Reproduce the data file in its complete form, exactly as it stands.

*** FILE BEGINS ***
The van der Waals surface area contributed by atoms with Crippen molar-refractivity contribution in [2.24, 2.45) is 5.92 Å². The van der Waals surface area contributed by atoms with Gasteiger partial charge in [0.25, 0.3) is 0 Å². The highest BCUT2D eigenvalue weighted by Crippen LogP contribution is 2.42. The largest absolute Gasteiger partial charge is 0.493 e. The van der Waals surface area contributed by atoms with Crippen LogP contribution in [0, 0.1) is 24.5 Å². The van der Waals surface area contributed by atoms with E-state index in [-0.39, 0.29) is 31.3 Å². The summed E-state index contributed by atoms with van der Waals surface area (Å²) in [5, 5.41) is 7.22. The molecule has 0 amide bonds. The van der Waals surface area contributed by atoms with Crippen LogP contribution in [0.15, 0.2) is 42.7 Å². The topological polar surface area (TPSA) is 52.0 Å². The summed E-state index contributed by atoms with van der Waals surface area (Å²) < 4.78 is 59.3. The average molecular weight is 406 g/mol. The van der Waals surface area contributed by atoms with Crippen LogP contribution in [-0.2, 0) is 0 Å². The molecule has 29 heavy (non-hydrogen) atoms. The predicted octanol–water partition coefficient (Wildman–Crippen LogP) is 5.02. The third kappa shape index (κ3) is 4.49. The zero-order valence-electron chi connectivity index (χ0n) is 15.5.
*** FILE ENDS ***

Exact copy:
The van der Waals surface area contributed by atoms with Crippen molar-refractivity contribution in [2.24, 2.45) is 5.92 Å². The van der Waals surface area contributed by atoms with Gasteiger partial charge in [0.25, 0.3) is 0 Å². The highest BCUT2D eigenvalue weighted by Crippen LogP contribution is 2.42. The largest absolute Gasteiger partial charge is 0.493 e. The van der Waals surface area contributed by atoms with Crippen LogP contribution in [0, 0.1) is 24.5 Å². The van der Waals surface area contributed by atoms with E-state index in [-0.39, 0.29) is 31.3 Å². The summed E-state index contributed by atoms with van der Waals surface area (Å²) in [5, 5.41) is 7.22. The molecule has 0 amide bonds. The van der Waals surface area contributed by atoms with Crippen LogP contribution in [0.15, 0.2) is 42.7 Å². The topological polar surface area (TPSA) is 52.0 Å². The summed E-state index contributed by atoms with van der Waals surface area (Å²) < 4.78 is 59.3. The average molecular weight is 406 g/mol. The van der Waals surface area contributed by atoms with Crippen LogP contribution in [-0.2, 0) is 0 Å². The molecule has 29 heavy (non-hydrogen) atoms. The predicted octanol–water partition coefficient (Wildman–Crippen LogP) is 5.02. The third kappa shape index (κ3) is 4.49. The zero-order valence-electron chi connectivity index (χ0n) is 15.5.